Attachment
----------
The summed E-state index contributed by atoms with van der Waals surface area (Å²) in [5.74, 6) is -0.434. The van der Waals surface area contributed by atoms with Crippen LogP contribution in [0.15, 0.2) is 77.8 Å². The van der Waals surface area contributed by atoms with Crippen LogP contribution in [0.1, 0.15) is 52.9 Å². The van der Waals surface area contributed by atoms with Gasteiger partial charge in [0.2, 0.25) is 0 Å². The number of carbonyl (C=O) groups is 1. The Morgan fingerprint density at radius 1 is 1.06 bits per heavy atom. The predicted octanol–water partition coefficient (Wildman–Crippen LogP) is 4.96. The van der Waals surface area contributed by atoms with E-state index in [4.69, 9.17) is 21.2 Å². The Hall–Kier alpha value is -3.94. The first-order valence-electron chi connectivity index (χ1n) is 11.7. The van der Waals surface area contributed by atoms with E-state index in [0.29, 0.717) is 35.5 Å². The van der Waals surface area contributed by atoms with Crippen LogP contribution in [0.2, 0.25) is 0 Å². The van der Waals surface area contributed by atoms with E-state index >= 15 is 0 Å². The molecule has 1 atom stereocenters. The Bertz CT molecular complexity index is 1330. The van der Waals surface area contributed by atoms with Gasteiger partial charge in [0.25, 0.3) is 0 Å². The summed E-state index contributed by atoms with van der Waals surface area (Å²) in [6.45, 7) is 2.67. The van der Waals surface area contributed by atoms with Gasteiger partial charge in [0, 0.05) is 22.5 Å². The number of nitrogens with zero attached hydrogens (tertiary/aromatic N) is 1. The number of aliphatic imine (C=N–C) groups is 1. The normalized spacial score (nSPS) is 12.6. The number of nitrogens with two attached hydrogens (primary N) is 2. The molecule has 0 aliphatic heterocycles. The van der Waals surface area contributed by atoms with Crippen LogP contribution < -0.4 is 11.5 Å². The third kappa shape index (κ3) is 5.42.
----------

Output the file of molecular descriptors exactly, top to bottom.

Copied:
The summed E-state index contributed by atoms with van der Waals surface area (Å²) in [5.74, 6) is -0.434. The van der Waals surface area contributed by atoms with Crippen LogP contribution in [0.15, 0.2) is 77.8 Å². The van der Waals surface area contributed by atoms with Crippen LogP contribution in [0.1, 0.15) is 52.9 Å². The van der Waals surface area contributed by atoms with Gasteiger partial charge in [0.2, 0.25) is 0 Å². The number of carbonyl (C=O) groups is 1. The Morgan fingerprint density at radius 1 is 1.06 bits per heavy atom. The predicted octanol–water partition coefficient (Wildman–Crippen LogP) is 4.96. The van der Waals surface area contributed by atoms with E-state index in [4.69, 9.17) is 21.2 Å². The Hall–Kier alpha value is -3.94. The first-order valence-electron chi connectivity index (χ1n) is 11.7. The van der Waals surface area contributed by atoms with E-state index in [0.29, 0.717) is 35.5 Å². The van der Waals surface area contributed by atoms with Crippen LogP contribution in [0.2, 0.25) is 0 Å². The van der Waals surface area contributed by atoms with E-state index >= 15 is 0 Å². The molecule has 1 atom stereocenters. The Bertz CT molecular complexity index is 1330. The van der Waals surface area contributed by atoms with Gasteiger partial charge in [0.25, 0.3) is 0 Å². The summed E-state index contributed by atoms with van der Waals surface area (Å²) in [6.45, 7) is 2.67. The van der Waals surface area contributed by atoms with Gasteiger partial charge in [0, 0.05) is 22.5 Å². The number of nitrogens with zero attached hydrogens (tertiary/aromatic N) is 1. The number of aliphatic imine (C=N–C) groups is 1. The normalized spacial score (nSPS) is 12.6. The number of nitrogens with two attached hydrogens (primary N) is 2. The molecule has 0 aliphatic heterocycles. The van der Waals surface area contributed by atoms with Crippen LogP contribution < -0.4 is 11.5 Å². The third kappa shape index (κ3) is 5.42.